Visitors to Ocracoke are fascinated by the local dialect...if they have an opportunity to hear it. In the busy summer months many of the clerks and salespeople at local stores are college students on summer holiday, or other folks who have moved here from the mainland. But if you buy shrimp or clams from James Barrie Gaskill out of his truck parked near Albert Styron's store, or meet one of the native fishermen, or chat with an island-bred motel owner you will definitely be introduced to the "Hoi Toide" brogue.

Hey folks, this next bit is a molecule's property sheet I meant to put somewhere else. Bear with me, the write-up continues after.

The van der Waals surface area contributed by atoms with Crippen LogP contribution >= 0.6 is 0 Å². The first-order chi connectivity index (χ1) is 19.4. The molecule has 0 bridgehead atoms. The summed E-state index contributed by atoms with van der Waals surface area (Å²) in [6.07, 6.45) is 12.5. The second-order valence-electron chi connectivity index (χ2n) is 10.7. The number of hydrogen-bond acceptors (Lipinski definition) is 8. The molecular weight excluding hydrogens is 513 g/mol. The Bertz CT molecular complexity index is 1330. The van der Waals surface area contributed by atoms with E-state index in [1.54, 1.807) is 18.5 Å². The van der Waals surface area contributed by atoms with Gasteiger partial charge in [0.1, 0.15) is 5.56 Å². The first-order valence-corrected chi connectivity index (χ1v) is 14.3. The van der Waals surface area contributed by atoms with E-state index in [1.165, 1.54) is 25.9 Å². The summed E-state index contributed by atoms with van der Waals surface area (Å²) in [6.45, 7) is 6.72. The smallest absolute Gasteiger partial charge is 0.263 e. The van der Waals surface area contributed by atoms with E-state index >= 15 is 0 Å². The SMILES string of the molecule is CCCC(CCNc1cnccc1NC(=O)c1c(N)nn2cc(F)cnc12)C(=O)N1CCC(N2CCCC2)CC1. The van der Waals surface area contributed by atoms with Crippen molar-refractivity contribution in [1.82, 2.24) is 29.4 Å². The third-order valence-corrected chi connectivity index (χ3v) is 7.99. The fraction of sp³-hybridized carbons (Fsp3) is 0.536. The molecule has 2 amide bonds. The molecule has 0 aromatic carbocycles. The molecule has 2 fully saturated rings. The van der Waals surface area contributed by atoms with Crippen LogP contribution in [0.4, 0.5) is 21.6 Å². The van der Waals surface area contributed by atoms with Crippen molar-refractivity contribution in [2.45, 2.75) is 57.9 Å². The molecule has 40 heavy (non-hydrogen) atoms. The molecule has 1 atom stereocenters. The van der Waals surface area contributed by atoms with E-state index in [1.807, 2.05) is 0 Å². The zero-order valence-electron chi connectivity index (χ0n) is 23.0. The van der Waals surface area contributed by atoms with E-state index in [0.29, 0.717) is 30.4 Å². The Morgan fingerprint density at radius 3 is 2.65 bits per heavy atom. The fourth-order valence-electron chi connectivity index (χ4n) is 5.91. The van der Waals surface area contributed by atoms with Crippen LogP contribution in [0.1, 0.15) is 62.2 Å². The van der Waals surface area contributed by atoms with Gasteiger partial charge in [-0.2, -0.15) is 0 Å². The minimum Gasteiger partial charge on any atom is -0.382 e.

In addition to accent, islanders also use a number of unique words and expressions. One colorful word is "offshore." Besides the obvious definition, it also means "crazy, silly, or outlandish." As Walt Wolfram and Natalie Shilling-Estes explain in Hoi Toide on the Outer Banks, The Story of the Ocracoke Brogue, offshore is "a metaphorical extension of the literal use of the term offshore.... If someone is particularly outlandish, Ocracokers might say 'He's offshore and can't get back in.'"
Our latest Ocracoke Newsletter is a history of the marine hospital on Portsmouth Island. You can read it here: http://www.villagecraftsmen.com/news092111.htm.